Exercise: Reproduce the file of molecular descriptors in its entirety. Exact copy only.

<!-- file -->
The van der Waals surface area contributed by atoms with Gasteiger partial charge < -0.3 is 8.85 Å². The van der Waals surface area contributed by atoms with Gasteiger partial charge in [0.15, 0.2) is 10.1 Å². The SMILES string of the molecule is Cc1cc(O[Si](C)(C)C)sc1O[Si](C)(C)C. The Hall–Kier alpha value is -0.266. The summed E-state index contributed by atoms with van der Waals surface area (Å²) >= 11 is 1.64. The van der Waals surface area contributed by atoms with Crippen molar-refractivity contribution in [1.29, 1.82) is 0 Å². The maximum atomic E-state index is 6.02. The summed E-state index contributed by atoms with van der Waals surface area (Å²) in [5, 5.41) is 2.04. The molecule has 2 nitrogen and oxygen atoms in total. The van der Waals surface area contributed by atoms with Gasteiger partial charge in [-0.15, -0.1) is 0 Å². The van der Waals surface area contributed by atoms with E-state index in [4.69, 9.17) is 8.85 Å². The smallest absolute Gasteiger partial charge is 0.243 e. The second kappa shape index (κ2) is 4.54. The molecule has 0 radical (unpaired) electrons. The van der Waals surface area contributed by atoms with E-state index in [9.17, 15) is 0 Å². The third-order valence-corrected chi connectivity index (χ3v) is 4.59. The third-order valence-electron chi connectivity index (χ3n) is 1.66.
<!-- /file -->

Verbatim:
The van der Waals surface area contributed by atoms with Gasteiger partial charge < -0.3 is 8.85 Å². The van der Waals surface area contributed by atoms with Gasteiger partial charge in [0.15, 0.2) is 10.1 Å². The SMILES string of the molecule is Cc1cc(O[Si](C)(C)C)sc1O[Si](C)(C)C. The Hall–Kier alpha value is -0.266. The summed E-state index contributed by atoms with van der Waals surface area (Å²) >= 11 is 1.64. The van der Waals surface area contributed by atoms with Crippen molar-refractivity contribution in [1.29, 1.82) is 0 Å². The maximum atomic E-state index is 6.02. The summed E-state index contributed by atoms with van der Waals surface area (Å²) in [5, 5.41) is 2.04. The molecule has 2 nitrogen and oxygen atoms in total. The van der Waals surface area contributed by atoms with Gasteiger partial charge in [-0.15, -0.1) is 0 Å². The van der Waals surface area contributed by atoms with E-state index in [4.69, 9.17) is 8.85 Å². The smallest absolute Gasteiger partial charge is 0.243 e. The second kappa shape index (κ2) is 4.54. The molecule has 0 radical (unpaired) electrons. The van der Waals surface area contributed by atoms with E-state index in [9.17, 15) is 0 Å². The third-order valence-corrected chi connectivity index (χ3v) is 4.59. The third-order valence-electron chi connectivity index (χ3n) is 1.66.